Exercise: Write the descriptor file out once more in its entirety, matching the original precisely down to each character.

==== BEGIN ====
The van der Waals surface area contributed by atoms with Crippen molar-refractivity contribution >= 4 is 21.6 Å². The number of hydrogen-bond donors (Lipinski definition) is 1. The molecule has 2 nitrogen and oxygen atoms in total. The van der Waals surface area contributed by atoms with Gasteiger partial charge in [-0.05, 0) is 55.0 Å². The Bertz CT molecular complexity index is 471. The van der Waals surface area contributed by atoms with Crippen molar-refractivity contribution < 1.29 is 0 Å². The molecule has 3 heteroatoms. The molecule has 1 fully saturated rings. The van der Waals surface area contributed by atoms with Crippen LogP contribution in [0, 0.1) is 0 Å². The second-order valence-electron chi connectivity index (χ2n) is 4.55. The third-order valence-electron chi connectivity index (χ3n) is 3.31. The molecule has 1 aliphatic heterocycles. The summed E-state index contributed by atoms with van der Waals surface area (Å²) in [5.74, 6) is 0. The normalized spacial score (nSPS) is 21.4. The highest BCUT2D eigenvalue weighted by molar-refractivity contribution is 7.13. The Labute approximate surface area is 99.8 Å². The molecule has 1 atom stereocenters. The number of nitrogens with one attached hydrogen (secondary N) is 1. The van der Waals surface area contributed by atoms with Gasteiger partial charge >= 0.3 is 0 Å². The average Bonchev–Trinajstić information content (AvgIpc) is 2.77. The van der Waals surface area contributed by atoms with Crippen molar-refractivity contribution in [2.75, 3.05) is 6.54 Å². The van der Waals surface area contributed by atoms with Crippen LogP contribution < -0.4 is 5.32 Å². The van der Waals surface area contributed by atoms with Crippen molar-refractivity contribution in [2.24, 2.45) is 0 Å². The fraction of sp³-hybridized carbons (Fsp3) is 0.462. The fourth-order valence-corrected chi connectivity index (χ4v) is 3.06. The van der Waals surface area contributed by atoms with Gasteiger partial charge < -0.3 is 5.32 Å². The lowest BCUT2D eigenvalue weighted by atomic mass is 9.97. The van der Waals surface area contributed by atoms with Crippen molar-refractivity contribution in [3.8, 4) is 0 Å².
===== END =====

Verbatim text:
The van der Waals surface area contributed by atoms with Crippen molar-refractivity contribution >= 4 is 21.6 Å². The number of hydrogen-bond donors (Lipinski definition) is 1. The molecule has 2 nitrogen and oxygen atoms in total. The van der Waals surface area contributed by atoms with Gasteiger partial charge in [-0.05, 0) is 55.0 Å². The Bertz CT molecular complexity index is 471. The van der Waals surface area contributed by atoms with Crippen molar-refractivity contribution < 1.29 is 0 Å². The molecule has 3 heteroatoms. The molecule has 1 fully saturated rings. The van der Waals surface area contributed by atoms with Crippen LogP contribution in [0, 0.1) is 0 Å². The second-order valence-electron chi connectivity index (χ2n) is 4.55. The third-order valence-electron chi connectivity index (χ3n) is 3.31. The molecule has 1 aliphatic heterocycles. The summed E-state index contributed by atoms with van der Waals surface area (Å²) in [5.74, 6) is 0. The normalized spacial score (nSPS) is 21.4. The highest BCUT2D eigenvalue weighted by molar-refractivity contribution is 7.13. The Labute approximate surface area is 99.8 Å². The molecule has 1 atom stereocenters. The number of nitrogens with one attached hydrogen (secondary N) is 1. The van der Waals surface area contributed by atoms with Gasteiger partial charge >= 0.3 is 0 Å². The average Bonchev–Trinajstić information content (AvgIpc) is 2.77. The van der Waals surface area contributed by atoms with Crippen molar-refractivity contribution in [2.75, 3.05) is 6.54 Å². The van der Waals surface area contributed by atoms with Crippen LogP contribution < -0.4 is 5.32 Å². The van der Waals surface area contributed by atoms with Crippen molar-refractivity contribution in [2.24, 2.45) is 0 Å². The fraction of sp³-hybridized carbons (Fsp3) is 0.462. The fourth-order valence-corrected chi connectivity index (χ4v) is 3.06. The van der Waals surface area contributed by atoms with Gasteiger partial charge < -0.3 is 5.32 Å². The lowest BCUT2D eigenvalue weighted by atomic mass is 9.97. The van der Waals surface area contributed by atoms with Crippen molar-refractivity contribution in [3.8, 4) is 0 Å².